Charlie as a Searchlight

by Michael Hammond

Still: Limelight

City Lights

Charlie Chaplin is arguably the most popular figure in the history of cinema. It seems strange then that this may be the first conference on his influence and his work. While there have certainly been retrospectives of his films at festivals there has until now been no attempt to bring together scholars, archivists and collectors together to consider his impact, his influences and the creative environment from which he arose and that he worked in.

Think for a moment of Chaplin's impact on cinema, not to mention dance, theatre, politics and even modern philosophy, and it becomes clear that as time goes on his work, his influences, and his place in film history are due for some concentrated consideration. This is what we hope to instigate, and of course in many ways continue, as the diversity of the work represented by our delegates at the conference demonstrates.

The range of papers here covers the reach of Chaplin's impact from his music hall roots, his use of 19th-century melodrama through his use of those influences to shape a timely and controversial style. His use of seemingly outdated modes such as sentiment and mime shaped a powerful exposition of the inequities and disasters and the very texture of living in the twentieth century. Those qualities did not simply appeal in widely different ways internationally, country-by-country and region-by-region - they prompted imitation in ways that owe as much to the popular performance traditions of those countries as they do to Chaplin's artistic ancestry. In that sense Chaplin is not so much an originator as he is a catalyst. Further, Chaplin's experience on the world stage and as a politically controversial figure offer important instances of celebrity-under-scrutiny that have a familiar ring here at the beginning of the twenty-first century.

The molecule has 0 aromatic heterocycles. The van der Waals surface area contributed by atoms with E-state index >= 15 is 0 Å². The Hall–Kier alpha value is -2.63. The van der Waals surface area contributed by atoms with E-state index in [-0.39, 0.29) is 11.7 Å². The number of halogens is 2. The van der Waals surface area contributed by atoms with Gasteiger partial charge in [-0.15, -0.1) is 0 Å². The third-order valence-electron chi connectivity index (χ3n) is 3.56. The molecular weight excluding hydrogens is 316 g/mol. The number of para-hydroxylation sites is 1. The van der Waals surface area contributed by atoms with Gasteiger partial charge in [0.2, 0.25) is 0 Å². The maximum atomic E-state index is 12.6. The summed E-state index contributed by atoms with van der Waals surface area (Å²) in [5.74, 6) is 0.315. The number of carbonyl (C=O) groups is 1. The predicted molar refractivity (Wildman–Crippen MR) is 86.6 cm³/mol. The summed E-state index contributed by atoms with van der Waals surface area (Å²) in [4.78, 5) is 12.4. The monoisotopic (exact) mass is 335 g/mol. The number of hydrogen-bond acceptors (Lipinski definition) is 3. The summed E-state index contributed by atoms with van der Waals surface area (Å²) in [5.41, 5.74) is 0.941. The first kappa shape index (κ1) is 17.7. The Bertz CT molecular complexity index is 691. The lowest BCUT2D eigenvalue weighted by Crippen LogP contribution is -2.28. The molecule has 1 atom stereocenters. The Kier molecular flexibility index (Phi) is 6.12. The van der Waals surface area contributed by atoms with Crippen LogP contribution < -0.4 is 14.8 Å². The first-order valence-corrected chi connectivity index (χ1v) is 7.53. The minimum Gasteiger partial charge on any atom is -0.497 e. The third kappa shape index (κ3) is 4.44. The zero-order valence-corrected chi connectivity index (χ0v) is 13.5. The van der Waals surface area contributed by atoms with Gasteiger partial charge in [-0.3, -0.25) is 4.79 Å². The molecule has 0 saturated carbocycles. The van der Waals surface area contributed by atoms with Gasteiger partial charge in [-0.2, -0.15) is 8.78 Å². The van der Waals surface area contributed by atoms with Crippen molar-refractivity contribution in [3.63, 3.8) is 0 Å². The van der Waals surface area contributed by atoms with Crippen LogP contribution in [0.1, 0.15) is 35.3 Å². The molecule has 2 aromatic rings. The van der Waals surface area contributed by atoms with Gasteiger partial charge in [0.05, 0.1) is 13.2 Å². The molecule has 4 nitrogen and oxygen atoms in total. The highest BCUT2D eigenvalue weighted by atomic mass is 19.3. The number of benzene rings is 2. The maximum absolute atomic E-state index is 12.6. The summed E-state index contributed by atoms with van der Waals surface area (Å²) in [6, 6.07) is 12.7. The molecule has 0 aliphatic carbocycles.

As if this were not enough to be getting on with the value of Chaplin as a subject in writing a more complete history of film generally and of Hollywood and its domination of world screens is inestimable. Aesthetically of course but also in tracing the history of distribution and reception in both the US and the world Chaplin offers a high profile example, a test case, which can be used to help understand the wider influence of film and Hollywood generally, particularly when in many cases his work survives where so much of the early and silent cinema culture does not. Such a diverse approach to Chaplin then offers much more than the study of one man's influence.

What we hope to achieve here is not a revalidation of Chaplin's abilities, or his status as 'genius'. That is probably not necessary. Instead, in these few days of the conference, we hope to point to Chaplin's role in the history of cinema and indeed of the twentieth century and more importantly to use Chaplin as a 'historical' searchlight that could help illuminate the history of a global yet distinctly diverse mass-produced entertainment culture.